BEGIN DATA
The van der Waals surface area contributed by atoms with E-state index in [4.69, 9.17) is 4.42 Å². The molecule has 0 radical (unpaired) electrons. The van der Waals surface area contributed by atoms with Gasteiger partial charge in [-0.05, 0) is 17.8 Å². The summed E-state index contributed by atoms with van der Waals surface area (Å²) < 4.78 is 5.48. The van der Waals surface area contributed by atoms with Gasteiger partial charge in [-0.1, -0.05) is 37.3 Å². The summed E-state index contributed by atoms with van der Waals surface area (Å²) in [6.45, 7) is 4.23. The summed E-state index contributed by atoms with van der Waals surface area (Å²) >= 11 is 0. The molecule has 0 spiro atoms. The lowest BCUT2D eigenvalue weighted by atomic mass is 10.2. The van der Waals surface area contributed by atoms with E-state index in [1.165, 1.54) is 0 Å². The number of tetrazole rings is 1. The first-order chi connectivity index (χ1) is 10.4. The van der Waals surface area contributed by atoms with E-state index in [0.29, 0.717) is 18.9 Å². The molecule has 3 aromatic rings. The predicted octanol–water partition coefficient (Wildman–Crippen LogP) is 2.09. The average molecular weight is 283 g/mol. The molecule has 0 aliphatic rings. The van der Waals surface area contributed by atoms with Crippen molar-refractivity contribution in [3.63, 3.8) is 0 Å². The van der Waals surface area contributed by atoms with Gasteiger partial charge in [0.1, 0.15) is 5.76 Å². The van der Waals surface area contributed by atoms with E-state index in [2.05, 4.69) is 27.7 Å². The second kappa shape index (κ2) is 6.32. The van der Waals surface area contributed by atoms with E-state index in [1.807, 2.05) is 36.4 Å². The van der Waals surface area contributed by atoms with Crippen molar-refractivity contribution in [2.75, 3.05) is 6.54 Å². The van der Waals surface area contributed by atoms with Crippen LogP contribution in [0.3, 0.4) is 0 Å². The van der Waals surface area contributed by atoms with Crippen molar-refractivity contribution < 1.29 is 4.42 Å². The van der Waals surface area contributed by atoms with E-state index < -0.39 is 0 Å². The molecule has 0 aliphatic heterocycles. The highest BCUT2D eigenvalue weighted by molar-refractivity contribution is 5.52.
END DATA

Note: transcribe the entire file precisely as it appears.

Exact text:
The van der Waals surface area contributed by atoms with E-state index in [4.69, 9.17) is 4.42 Å². The molecule has 0 radical (unpaired) electrons. The van der Waals surface area contributed by atoms with Gasteiger partial charge in [-0.05, 0) is 17.8 Å². The summed E-state index contributed by atoms with van der Waals surface area (Å²) < 4.78 is 5.48. The van der Waals surface area contributed by atoms with Gasteiger partial charge in [-0.1, -0.05) is 37.3 Å². The summed E-state index contributed by atoms with van der Waals surface area (Å²) in [6.45, 7) is 4.23. The summed E-state index contributed by atoms with van der Waals surface area (Å²) >= 11 is 0. The molecule has 0 spiro atoms. The lowest BCUT2D eigenvalue weighted by atomic mass is 10.2. The van der Waals surface area contributed by atoms with E-state index in [1.165, 1.54) is 0 Å². The number of tetrazole rings is 1. The first-order chi connectivity index (χ1) is 10.4. The van der Waals surface area contributed by atoms with E-state index in [0.29, 0.717) is 18.9 Å². The molecule has 3 aromatic rings. The predicted octanol–water partition coefficient (Wildman–Crippen LogP) is 2.09. The average molecular weight is 283 g/mol. The molecule has 0 aliphatic rings. The van der Waals surface area contributed by atoms with Crippen molar-refractivity contribution in [3.63, 3.8) is 0 Å². The van der Waals surface area contributed by atoms with Gasteiger partial charge in [0.1, 0.15) is 5.76 Å². The van der Waals surface area contributed by atoms with E-state index in [2.05, 4.69) is 27.7 Å². The second kappa shape index (κ2) is 6.32. The van der Waals surface area contributed by atoms with E-state index in [1.807, 2.05) is 36.4 Å². The van der Waals surface area contributed by atoms with Crippen molar-refractivity contribution in [2.75, 3.05) is 6.54 Å². The van der Waals surface area contributed by atoms with Crippen LogP contribution in [0.3, 0.4) is 0 Å². The van der Waals surface area contributed by atoms with Crippen molar-refractivity contribution < 1.29 is 4.42 Å². The van der Waals surface area contributed by atoms with E-state index < -0.39 is 0 Å². The molecule has 0 aliphatic heterocycles. The highest BCUT2D eigenvalue weighted by molar-refractivity contribution is 5.52.